by Justin Stewart

Sunshine Cleaning
Dir. Christine Jeffs, U.S., Overture

At the end of Sunshine Cleaning, after all of the brain and blood has been wiped up, the reasons for the heroines' neuroses elucidated, and their futures left open-ended, Norman Greenbaum's “Spirit in the Sky” takes us to the credits. This overused staple of countless shows, commercials, and movies always connotes one of two things: “here comes the bad boy” or “there go our loveable characters, moving free and easy down the road with newfound perspective.” It's the latter in Sunshine Cleaning, a charmingly performed but phony repetition of self-involved mantras that go something like, “We’re imperfect, not always happy, maybe even a little fucked up . . . but you know what? We're gonna be okay.”

It's not just the title that aligns Christine Jeffs's movie with that other can of morbid Sundance corn, Little Miss Sunshine. The films share producers, a production company, a New Mexico setting, and a patriarchal wiseacre played by Alan Arkin. It's possible that the movies' two families actually do co-exist, and producers Peter Saraf and Marc Turtletaub are building up some kind of Salingerian universe. More significantly, Megan Holley, like Michael Arndt when he wrote Little Miss Sunshine, is a first-time screenwriter prone to a kind of patronizing, mechanical tidiness that cranks the story along with an almost too perfectly balanced blend of lightness and pathos. This screenplay-as-cake-recipe method, in which every pinch of any one quality has to be mathematically precise, ends up dulling the taste of the final product.

The story follows Amy Adams's Rose Lorkowski, a single mom in Albuquerque who's taking real estate classes, but whose job "for now" is cleaning houses. Profoundly unsatisfied, she has only one (unacknowledged) consolation: that she's at least better off than her semi-goth, slacker sister Norah (Emily Blunt). Her dad (Arkin), a seller of novelty items like huge tins of flavored popcorn, isn't doing so hot either. Another of Rose's consolations is regularly screwing her high-school boyfriend, a cop named Mac (Steve Zahn), in hotel rooms. The problem is that he's married. Still, Mac wants her to be happier, and having observed how much money crime scene cleanup crews make, he tells her to get into the racket. Rose briskly gets over any reservations and agrees, bringing along Norah.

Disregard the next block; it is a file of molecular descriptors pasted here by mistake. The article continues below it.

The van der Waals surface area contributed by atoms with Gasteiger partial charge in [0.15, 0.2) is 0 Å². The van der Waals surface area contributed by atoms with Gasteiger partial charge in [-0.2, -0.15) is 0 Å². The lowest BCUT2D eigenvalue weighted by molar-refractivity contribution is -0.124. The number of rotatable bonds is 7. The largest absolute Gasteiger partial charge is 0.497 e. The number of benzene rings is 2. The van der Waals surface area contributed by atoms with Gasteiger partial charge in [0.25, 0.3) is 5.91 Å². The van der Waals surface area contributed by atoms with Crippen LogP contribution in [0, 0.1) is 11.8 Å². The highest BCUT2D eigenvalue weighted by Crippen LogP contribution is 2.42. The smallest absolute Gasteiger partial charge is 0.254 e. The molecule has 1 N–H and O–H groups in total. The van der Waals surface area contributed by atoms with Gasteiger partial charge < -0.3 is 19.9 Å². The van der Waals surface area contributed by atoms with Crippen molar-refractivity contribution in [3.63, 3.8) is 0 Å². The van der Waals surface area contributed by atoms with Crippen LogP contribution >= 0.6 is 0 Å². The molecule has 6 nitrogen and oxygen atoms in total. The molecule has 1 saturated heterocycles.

Rose and Norah's slow acclimation to the job produces some gallows giggles, as they take tiny toothbrushes to huge walls of blood and trip over corpse-soiled mattresses en route to the dumpster. But inevitably, the nearness to the aftermaths of such grisly crimes of passion affects these sensitive sisters in a deeper way. Norah starts stalking, and eventually hangs out with, one murdered woman's daughter, expertly played down by Mary Lynn Raksjub. But Norah's empathy (indistinguishably tied up with her self-pity) blinds her to the woman's obvious unreciprocated lesbian affection for her. It's the same kindness that eventually leads Norah to accidentally burn down a client's house while trying to save an escaped kitten.

Rose, meanwhile, has to deal with her precocious son, a future wunderkind whose misbehavior (licking the walls, licking his teacher) is endorsed as misunderstood genius by his mom and grandpa. Oscar, like Little Miss Sunshine's Olive, is a "magical" signifier of the entire family's uniqueness, scarcely more lifelike than the all-knowing, always-whispering children in so much horror fiction and film. When he tags along on a job cleaning up an elderly widow's newly bloody home—the husband killed himself—Oscar suggests they let her use their van's CB radio ("She could talk to him"). Equally caricatured are the high school blondes Rose reunites with at a baby shower after cleaning one of their houses. They're all callow gabbers out of Romy and Michelle's High School Reunion, "emptily" obsessed with their careers and families. "I'll take Rose over them any day," we're supposed to think, as it reinforces Sunshine Cleaning's sustained air of us-versus-them solipsism.

This is the New Zealand–born Jeffs’s third film largely about death, following the domestic downward-spiral drama Rain and the Plath biopic Sylvia. Unlike the sober heaviness she gave those, here she might seem to be looking on the “lighter side.” But Sunshine Cleaning only pretends to. A revelation about Rose and Norah's mother's demise creates undeniable sympathy, but it connects so mechanically with the plot, and creates such bold and underlined double meanings with their jobs, that it's borderline insulting. Stylistically, the slo-mo flashbacks showing the girls playing in sprinklers before their grisly discovery, and clips of their mother in a soap opera that look bizarrely like surveillance footage, only increase the awkwardness.

The leads can't be faulted. Blunt is lovably damaged and sympathetic, even when she's making wrong decisions. And Adams is doing something like what she did as Ashley in Junebug—putting up a brave face. Only, her Rose is more apt to drop the sham, as when she's laughing at herself on a lonely hotel bed, repeating, “I'm such a loser!” But even Adams can't rescue a scene in which she, taking Oscar's whimsical advice, tearfully attempts to contact the dead on the CB. Adams is above this kind of material, just as you wish the movie would be above recycling “Spirit in the Sky,” which follows soon after.